So it does not at all help to declare that NATO is a military alliance, observe that it has no enemy or faces no threat, and conclude that it should be disbanded. Especially for Europeans, NATO has always been much more: it has been the way to keep peace after centuries of European war. They are right. There are very good reasons to preserve and adapt NATO.
But it also does not help to declare NATO a group of benign democracies. NATO is a military alliance. Although its doctrine has been revised and its military forces reduced, it is an impressive military organization, especially in comparison to the Russian military in the aftermath of the Soviet break-up, failed economic reform, and Chechnya. Any national leader of a non-member state would be derelict in her duties if she did not take seriously the enhancement of the military capabilities of such an organization in which it had no say.
What we should be asking ourselves is, what are the problems in European security? They are not a Russian threat. The problems are mistrust, misunderstanding, regional conflicts, ethnic conflicts, religious and cultural conflicts, minority rights, migration, weapons proliferation, economic dislocation, the difficult path of democratization. None of these are particularly severe problems in Poland, Hungary, and the Czech Republic, so why is it urgent to include those countries in NATO? One gets the impression that NATO enlargement is not designed to deal with real security problems, but to avoid them.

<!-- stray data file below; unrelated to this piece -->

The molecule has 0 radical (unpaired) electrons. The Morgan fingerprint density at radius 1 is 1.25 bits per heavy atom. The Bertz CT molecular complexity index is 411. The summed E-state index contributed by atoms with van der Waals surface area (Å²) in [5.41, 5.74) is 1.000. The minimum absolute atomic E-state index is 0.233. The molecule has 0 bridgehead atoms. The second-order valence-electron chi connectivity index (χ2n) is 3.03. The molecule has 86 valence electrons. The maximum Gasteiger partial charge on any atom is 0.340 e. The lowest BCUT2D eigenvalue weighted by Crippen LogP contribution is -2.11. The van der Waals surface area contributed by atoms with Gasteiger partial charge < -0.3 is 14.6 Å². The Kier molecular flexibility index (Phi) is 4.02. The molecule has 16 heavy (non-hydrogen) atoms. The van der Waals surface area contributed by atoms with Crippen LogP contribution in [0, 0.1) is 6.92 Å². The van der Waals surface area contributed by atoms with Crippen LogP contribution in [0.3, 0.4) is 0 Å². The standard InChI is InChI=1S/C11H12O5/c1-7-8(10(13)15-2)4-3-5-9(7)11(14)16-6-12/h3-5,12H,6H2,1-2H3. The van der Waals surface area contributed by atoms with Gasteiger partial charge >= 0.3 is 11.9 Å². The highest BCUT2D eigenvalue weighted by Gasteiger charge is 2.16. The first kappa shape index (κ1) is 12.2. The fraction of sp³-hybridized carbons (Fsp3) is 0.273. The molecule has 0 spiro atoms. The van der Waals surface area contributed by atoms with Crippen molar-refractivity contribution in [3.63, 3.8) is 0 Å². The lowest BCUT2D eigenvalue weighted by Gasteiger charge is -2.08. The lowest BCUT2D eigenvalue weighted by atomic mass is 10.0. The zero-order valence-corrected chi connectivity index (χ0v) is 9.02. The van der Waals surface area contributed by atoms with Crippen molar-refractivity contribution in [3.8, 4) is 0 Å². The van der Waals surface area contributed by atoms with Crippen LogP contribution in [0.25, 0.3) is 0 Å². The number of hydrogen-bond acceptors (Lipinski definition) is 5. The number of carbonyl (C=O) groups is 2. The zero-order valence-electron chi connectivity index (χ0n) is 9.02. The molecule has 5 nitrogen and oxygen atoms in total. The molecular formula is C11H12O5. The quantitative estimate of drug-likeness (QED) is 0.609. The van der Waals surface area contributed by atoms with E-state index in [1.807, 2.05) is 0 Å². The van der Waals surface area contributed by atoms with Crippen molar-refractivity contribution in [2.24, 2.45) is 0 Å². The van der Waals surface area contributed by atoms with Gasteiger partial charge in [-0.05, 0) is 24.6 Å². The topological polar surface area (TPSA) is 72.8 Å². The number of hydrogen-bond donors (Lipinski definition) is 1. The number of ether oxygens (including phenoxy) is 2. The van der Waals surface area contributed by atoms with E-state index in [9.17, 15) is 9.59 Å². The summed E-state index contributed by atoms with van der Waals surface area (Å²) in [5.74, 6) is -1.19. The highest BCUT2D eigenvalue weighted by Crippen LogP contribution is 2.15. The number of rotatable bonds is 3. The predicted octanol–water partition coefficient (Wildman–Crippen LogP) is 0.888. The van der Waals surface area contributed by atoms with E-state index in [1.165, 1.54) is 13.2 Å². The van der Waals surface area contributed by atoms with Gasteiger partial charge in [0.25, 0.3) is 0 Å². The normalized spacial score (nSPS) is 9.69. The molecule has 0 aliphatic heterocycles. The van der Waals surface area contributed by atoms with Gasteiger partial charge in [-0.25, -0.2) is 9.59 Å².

NATO has proved its worth in dealing with these problems with regard to Germany, and post-WW II peace in Europe. NATO membership also reinforced the incentives for civilian and democratic rule in Spain, Greece, and Turkey. But to expect NATO to address the simultaneous security problems of a larger set of countries is unwise. During the Cold War, expectations were lower. The current focus on NATO to solve all of Europe's security problems threatens to overwhelm and undermine this extremely important institution.